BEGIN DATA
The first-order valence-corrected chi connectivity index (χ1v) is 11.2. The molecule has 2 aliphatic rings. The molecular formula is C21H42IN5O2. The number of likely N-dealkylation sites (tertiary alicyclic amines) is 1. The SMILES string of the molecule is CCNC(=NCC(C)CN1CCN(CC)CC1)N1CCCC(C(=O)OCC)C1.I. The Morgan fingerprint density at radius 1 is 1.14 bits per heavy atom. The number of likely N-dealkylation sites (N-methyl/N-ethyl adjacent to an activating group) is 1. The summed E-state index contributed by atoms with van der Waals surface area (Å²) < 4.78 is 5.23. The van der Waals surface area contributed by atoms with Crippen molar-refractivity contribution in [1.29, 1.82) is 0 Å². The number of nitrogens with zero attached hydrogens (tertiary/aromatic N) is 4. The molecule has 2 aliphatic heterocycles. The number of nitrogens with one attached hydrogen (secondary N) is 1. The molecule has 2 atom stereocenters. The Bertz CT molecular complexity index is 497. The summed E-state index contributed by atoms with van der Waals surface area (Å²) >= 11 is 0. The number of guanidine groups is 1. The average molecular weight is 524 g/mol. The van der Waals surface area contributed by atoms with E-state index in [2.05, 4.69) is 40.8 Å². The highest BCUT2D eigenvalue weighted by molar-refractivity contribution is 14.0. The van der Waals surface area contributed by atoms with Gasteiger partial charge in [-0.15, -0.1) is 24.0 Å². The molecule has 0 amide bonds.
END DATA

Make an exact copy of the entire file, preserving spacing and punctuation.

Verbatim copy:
The first-order valence-corrected chi connectivity index (χ1v) is 11.2. The molecule has 2 aliphatic rings. The molecular formula is C21H42IN5O2. The number of likely N-dealkylation sites (tertiary alicyclic amines) is 1. The SMILES string of the molecule is CCNC(=NCC(C)CN1CCN(CC)CC1)N1CCCC(C(=O)OCC)C1.I. The Morgan fingerprint density at radius 1 is 1.14 bits per heavy atom. The number of likely N-dealkylation sites (N-methyl/N-ethyl adjacent to an activating group) is 1. The summed E-state index contributed by atoms with van der Waals surface area (Å²) < 4.78 is 5.23. The van der Waals surface area contributed by atoms with Crippen molar-refractivity contribution in [1.29, 1.82) is 0 Å². The number of nitrogens with zero attached hydrogens (tertiary/aromatic N) is 4. The molecule has 2 aliphatic heterocycles. The number of nitrogens with one attached hydrogen (secondary N) is 1. The molecule has 2 atom stereocenters. The Bertz CT molecular complexity index is 497. The summed E-state index contributed by atoms with van der Waals surface area (Å²) >= 11 is 0. The number of guanidine groups is 1. The average molecular weight is 524 g/mol. The van der Waals surface area contributed by atoms with E-state index in [2.05, 4.69) is 40.8 Å². The highest BCUT2D eigenvalue weighted by molar-refractivity contribution is 14.0. The van der Waals surface area contributed by atoms with Gasteiger partial charge in [-0.15, -0.1) is 24.0 Å². The molecule has 0 amide bonds.